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Romo feeling better, practices without splint

IRVING, Texas -- Tony Romo is 1-0 since putting on a splint to protect his broken pinkie, and he may have to wear it for his next start -- and the one after that.

But for a few throws Wednesday, Romo ditched the splint to see how close he might be to playing without it.

"It's getting better," Romo said. "Every day that goes by it gets a little bit better. I threw lightly out there without the splint on, so I feel confident."

Romo's mild progress was part of a news-filled day for the Cowboys' medical staff, including Terrell Owens going home with flulike symptoms; emerging receiver and fill-in kick returner Miles Austin being lost for up to a month with a knee injury; Isaiah Stanback coming back from a shoulder injury to replace Austin; and rookie running back Felix Jones returning to a portion of practice.

Owens is expected to recover in time to play the San Francisco 49ers on Sunday. Jones is a lot less likely.

Jones has been out since hurting a hamstring Oct. 12 and coach Wade Phillips revealed Wednesday that "some other things came up during his injury rehab." Phillips said it wasn't a knee injury, but wasn't any more specific. Neither was owner Jerry Jones.

"There is more. What we are doing is evaluating that," Jerry Jones said. "There are parts of it we are having to look at intently and see if he has his strength in some areas, and some direction."

Asked for clarification, the owner responded, "We are trying to see if he can play at full strength. ... It's not the hamstring. We are trying to see if the 'more' will allow him to play."

The practice report released by the team said the running back had limited participation Wednesday because of the hamstring.

Dallas hasn't scored more than 14 points in the four games Jones has missed after scoring at least 24 in the six he played. Romo's problems are the main reason, but the Cowboys certainly have missed Jones' big-play ability, too.

He's gained 266 yards on 30 carries, an average of 8.9 yards per attempt, with three touchdowns: an 11-yarder on his first NFL carry, a 60-yarder and a 33-yarder. He also has a 98-yard kickoff return for a touchdown and is averaging 27.1 yards over 16 returns. That's about 5 yards per return better than his replacement, Austin.

Austin was more involved than Patrick Crayton in the last game and he averages a team-best 21.3 yards per catch. His three touchdown catches are second on the team. Those chances may now go to Stanback, a college quarterback in his second year playing receiver. He has two catches for 24 yards in five games.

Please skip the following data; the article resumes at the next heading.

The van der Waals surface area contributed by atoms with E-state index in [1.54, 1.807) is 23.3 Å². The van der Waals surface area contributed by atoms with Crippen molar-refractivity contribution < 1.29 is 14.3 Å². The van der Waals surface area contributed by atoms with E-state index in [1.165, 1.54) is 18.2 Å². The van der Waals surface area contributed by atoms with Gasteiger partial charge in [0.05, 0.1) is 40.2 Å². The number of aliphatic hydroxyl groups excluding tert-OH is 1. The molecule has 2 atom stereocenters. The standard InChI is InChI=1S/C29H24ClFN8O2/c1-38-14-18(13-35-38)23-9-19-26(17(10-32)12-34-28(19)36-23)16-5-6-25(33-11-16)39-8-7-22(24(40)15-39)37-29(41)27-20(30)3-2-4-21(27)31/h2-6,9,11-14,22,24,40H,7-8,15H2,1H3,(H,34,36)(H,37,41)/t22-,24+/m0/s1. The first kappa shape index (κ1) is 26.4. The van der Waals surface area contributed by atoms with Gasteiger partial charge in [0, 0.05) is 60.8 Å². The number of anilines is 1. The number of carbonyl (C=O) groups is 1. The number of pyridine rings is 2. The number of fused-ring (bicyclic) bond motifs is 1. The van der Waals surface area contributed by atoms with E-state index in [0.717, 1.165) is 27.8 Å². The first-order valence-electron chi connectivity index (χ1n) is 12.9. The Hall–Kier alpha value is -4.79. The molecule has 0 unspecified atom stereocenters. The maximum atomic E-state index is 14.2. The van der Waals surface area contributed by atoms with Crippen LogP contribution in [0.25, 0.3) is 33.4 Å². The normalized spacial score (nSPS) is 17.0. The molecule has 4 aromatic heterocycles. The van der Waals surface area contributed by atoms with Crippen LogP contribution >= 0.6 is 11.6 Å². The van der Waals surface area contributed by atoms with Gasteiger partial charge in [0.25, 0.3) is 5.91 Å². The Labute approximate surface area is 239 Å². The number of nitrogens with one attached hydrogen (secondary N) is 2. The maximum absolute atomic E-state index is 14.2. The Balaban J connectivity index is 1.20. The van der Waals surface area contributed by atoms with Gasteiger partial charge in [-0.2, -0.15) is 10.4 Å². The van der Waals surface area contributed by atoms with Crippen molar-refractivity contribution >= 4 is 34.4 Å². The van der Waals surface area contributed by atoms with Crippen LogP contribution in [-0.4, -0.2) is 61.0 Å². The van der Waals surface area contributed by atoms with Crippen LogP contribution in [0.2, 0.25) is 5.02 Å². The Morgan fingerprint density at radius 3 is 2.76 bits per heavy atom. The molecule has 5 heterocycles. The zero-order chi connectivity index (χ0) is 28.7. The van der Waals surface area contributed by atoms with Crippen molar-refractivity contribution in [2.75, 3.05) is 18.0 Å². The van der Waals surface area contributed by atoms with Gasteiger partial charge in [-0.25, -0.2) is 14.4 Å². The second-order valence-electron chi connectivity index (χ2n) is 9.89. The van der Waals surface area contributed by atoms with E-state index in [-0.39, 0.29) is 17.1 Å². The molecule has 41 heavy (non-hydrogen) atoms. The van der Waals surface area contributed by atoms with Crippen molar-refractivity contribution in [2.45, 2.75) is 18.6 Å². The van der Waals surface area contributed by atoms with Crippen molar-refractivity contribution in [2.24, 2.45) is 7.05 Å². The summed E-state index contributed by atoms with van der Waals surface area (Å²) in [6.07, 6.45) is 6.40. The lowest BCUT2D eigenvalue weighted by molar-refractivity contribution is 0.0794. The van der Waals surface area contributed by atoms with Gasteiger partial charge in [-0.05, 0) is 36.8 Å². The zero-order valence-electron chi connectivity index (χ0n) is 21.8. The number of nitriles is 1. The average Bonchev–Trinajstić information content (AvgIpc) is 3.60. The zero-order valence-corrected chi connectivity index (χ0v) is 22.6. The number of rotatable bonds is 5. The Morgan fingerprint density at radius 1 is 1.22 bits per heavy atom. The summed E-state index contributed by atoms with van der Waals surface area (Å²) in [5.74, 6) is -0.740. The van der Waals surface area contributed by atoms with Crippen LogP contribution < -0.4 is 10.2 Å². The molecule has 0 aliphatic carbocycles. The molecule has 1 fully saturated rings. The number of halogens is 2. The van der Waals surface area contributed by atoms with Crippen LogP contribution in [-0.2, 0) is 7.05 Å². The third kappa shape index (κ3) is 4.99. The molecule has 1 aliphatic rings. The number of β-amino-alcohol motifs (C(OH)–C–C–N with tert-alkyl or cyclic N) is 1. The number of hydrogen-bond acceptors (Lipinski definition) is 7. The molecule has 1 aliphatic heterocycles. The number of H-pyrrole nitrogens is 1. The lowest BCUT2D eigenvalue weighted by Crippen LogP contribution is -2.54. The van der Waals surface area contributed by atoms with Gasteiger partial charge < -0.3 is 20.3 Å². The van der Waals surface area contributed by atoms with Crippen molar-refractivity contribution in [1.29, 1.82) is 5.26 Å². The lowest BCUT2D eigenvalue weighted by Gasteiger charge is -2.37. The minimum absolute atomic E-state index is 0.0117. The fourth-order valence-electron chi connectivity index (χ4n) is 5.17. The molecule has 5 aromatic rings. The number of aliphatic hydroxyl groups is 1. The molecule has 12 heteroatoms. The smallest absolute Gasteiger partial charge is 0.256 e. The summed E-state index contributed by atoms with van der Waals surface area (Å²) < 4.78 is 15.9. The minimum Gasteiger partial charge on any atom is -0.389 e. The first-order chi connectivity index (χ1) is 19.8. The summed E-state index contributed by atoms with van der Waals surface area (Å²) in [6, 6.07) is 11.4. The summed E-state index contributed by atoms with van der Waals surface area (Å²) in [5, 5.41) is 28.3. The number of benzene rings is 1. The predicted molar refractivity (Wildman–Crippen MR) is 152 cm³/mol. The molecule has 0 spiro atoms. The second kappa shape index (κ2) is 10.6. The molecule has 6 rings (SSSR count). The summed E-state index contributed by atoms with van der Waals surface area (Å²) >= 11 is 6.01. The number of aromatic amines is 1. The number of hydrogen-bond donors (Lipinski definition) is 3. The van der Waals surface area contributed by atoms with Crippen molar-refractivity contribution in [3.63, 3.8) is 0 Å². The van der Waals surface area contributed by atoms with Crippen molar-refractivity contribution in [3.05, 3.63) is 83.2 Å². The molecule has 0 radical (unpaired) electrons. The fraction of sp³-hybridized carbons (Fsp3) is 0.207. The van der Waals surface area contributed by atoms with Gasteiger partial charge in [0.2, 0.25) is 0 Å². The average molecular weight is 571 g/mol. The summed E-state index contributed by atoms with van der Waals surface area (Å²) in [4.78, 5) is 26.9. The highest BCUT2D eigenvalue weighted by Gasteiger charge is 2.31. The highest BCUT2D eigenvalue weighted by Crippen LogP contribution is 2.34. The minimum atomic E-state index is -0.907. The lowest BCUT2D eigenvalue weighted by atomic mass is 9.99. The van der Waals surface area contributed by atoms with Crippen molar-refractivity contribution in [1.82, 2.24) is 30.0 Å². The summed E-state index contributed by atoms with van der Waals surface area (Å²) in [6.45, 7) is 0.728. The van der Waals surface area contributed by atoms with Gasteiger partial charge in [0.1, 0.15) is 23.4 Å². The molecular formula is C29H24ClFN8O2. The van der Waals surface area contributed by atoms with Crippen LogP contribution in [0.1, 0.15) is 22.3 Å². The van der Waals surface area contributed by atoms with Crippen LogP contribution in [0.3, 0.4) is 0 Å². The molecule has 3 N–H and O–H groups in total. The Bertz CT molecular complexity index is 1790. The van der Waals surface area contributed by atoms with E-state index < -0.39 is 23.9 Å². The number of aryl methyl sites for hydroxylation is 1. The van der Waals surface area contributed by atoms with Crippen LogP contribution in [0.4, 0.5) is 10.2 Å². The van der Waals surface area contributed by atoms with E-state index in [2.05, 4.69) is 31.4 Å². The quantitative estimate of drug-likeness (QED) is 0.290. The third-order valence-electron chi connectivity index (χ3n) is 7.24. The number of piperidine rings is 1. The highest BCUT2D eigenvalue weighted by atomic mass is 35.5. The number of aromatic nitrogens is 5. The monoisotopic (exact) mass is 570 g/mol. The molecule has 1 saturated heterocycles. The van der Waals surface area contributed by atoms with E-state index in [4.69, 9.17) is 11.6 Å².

Owens will be playing against San Francisco for only the second time since leaving the 49ers after the 2003 season. He had 143 yards and two touchdowns while with Philadelphia in 2005. But he wasn't able to go over the game plan Wednesday. He also missed out on a conference call with 49ers beat writers.

"He came in and we sent him back home," Phillips said. "We're hoping he'll be better tomorrow."

Because of Thanksgiving, the Cowboys are going into a stretch of two games in five days, followed by a few extra days off. Coaches will keep that in mind when deciding things like how long Romo should keep on his splint and when Jones can suit up.

Phillips knows Romo is ready to go au naturale, "but it's not quite time yet."

Romo needs an extra split second to grip it right with the cast, but Phillips said he can still make every type of throw. He said a headwind in Washington on Sunday night was a bigger obstacle than any physical limitations.

Still, Jerry Jones said he is impressed with how Romo is adapting while hurt.

"He doesn't have the little finger to grab the ball. He figures out a way to do it with four fingers," Jones said. "That's him. ... It really defines him."

Romo took the splint off during a morning walkthrough. He had it back on during the portion of team drills that were open to the media.

He said he needs to keep wearing it in practice so he's comfortable with it during games.

"You want to make it where you've done it already," he said. "The more times I can do that, the better I feel when I go out there to play."

Copyright 2008 by The Associated Press

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